The study is published by Deloitte, one of the world’s big consultancies.
Jakob Moll, Nieman Lab »
A recently published survey looking at smartphone usage in the Nordic countries contained an astonishing number. In the 18- to 24-year-old age group, only 87 percent said they “own or have ready access to” a smartphone. That was the lowest of all the other adult age groups surveyed — including 65- to 75-year-olds.
87 out of 100 is a high proportion, mind you. But it’s still surprising to many of us that a significant proportion of the youngest adults turn their backs on a device most consider an extra limb.
Cyber security researchers at Dutch firm Fox-IT has found evidence showing a Chinese government sponsored hacking group APT20 has been bypassing two-factor authentication (2FA) in a recent wave of attacks against government entities and managed service providers.
Catalin Cimpanu, ZDNet »
According to researchers, the hackers used web servers as the initial point of entry into a target’s systems, with a particular focus on JBoss, an enterprise application platform often found in large corporate and government networks.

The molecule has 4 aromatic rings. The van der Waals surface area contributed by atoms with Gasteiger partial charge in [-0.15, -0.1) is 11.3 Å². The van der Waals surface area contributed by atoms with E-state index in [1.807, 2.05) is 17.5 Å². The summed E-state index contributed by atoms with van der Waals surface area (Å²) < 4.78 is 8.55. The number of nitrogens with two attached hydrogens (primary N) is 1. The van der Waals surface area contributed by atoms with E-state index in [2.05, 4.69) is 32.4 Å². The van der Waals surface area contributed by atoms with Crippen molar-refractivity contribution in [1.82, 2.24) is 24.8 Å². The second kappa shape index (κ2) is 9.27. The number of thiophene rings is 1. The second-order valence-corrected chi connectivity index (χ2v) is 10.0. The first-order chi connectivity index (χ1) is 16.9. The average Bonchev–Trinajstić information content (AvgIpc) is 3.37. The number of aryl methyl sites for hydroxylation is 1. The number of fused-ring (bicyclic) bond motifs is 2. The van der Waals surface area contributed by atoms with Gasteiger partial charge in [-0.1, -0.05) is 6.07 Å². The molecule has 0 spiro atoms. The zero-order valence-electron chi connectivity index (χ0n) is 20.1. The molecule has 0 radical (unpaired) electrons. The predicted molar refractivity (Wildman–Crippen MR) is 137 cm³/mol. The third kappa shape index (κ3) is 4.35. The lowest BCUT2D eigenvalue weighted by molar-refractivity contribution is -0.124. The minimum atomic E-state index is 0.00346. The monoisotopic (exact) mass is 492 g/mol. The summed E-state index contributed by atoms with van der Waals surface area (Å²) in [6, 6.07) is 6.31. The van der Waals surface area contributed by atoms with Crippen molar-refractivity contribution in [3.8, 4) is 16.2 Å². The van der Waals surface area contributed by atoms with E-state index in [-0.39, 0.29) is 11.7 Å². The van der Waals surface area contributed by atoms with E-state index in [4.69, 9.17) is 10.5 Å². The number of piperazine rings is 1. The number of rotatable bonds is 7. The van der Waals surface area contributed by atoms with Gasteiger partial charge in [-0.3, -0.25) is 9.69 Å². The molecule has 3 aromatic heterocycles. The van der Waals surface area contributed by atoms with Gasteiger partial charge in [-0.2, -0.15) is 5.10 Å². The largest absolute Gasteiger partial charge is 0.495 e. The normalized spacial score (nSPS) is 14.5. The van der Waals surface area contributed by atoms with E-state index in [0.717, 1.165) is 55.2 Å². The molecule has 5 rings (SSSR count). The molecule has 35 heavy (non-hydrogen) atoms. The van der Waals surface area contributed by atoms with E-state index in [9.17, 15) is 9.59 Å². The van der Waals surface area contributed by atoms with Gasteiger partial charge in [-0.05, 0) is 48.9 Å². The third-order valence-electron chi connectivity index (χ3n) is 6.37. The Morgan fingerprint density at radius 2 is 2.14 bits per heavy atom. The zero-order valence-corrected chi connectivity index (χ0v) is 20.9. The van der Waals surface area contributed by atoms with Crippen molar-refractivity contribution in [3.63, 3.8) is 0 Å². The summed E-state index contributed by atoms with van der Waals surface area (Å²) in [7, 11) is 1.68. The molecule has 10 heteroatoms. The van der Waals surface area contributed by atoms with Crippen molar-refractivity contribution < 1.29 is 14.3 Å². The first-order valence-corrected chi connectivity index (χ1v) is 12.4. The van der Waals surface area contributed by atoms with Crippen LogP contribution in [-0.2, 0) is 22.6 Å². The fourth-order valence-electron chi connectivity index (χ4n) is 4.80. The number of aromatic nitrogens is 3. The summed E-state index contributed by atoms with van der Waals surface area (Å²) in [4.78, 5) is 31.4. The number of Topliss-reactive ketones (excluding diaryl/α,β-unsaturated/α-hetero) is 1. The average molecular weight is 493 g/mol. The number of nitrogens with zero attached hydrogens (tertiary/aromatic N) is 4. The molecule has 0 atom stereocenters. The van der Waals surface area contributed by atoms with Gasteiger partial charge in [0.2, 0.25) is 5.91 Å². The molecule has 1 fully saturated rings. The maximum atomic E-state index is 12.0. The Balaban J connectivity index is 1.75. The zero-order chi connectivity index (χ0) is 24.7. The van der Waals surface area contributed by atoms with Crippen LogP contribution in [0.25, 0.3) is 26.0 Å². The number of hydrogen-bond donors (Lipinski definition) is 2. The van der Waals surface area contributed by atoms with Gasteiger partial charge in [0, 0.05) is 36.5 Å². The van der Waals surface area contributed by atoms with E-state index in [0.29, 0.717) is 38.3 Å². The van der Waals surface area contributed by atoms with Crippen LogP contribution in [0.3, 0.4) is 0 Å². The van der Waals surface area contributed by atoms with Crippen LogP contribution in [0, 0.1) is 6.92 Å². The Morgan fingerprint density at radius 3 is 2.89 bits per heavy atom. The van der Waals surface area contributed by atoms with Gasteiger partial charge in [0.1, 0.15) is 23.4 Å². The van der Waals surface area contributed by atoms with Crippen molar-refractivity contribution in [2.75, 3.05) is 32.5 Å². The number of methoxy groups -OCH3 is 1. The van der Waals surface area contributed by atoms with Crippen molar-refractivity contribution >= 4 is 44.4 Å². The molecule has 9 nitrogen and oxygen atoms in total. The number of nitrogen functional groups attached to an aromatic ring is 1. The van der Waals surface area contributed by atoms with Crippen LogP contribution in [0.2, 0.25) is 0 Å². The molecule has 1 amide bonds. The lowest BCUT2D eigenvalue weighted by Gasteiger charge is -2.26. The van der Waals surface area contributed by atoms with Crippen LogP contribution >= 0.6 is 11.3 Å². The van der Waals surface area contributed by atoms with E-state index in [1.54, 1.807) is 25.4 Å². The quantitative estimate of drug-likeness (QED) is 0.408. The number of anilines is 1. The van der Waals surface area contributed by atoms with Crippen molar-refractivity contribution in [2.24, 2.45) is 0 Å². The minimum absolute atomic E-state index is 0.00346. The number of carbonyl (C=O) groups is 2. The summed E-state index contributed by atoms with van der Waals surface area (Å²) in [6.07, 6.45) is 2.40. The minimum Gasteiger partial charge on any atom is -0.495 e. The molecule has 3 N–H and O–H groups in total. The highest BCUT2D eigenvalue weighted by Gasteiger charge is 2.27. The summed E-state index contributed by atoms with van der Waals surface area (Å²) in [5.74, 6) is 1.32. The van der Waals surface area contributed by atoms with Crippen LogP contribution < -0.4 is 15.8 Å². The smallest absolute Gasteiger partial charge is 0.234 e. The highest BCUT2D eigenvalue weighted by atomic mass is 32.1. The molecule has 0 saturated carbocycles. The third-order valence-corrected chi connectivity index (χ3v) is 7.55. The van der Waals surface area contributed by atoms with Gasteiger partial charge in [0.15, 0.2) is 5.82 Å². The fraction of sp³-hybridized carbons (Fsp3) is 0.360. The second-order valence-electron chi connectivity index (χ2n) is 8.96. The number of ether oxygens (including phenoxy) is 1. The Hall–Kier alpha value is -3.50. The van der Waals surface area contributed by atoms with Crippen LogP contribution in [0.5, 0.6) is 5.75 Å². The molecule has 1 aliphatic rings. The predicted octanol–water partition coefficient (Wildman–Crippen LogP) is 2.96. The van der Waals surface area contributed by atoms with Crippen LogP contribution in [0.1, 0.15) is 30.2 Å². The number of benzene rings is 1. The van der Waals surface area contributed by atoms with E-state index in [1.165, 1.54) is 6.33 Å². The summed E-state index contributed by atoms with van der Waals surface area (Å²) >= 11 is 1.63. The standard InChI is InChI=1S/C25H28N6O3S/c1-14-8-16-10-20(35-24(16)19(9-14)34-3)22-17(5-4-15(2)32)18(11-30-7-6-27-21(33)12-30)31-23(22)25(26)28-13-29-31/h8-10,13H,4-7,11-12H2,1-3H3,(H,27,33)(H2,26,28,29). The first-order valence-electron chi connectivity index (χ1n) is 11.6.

APT20 used vulnerabilities to gain access to these servers, install web shells, and then spread laterally through a victim’s internal systems.
While on the inside, Fox-IT said the group dumped passwords and looked for administrator accounts, in order to maximize their access. A primary concern was obtaining VPN credentials, so hackers could escalate access to more secure areas of a victim’s infrastructure, or use the VPN accounts as more stable backdoors.
Drew Harwell, Washinton Post (paywall) »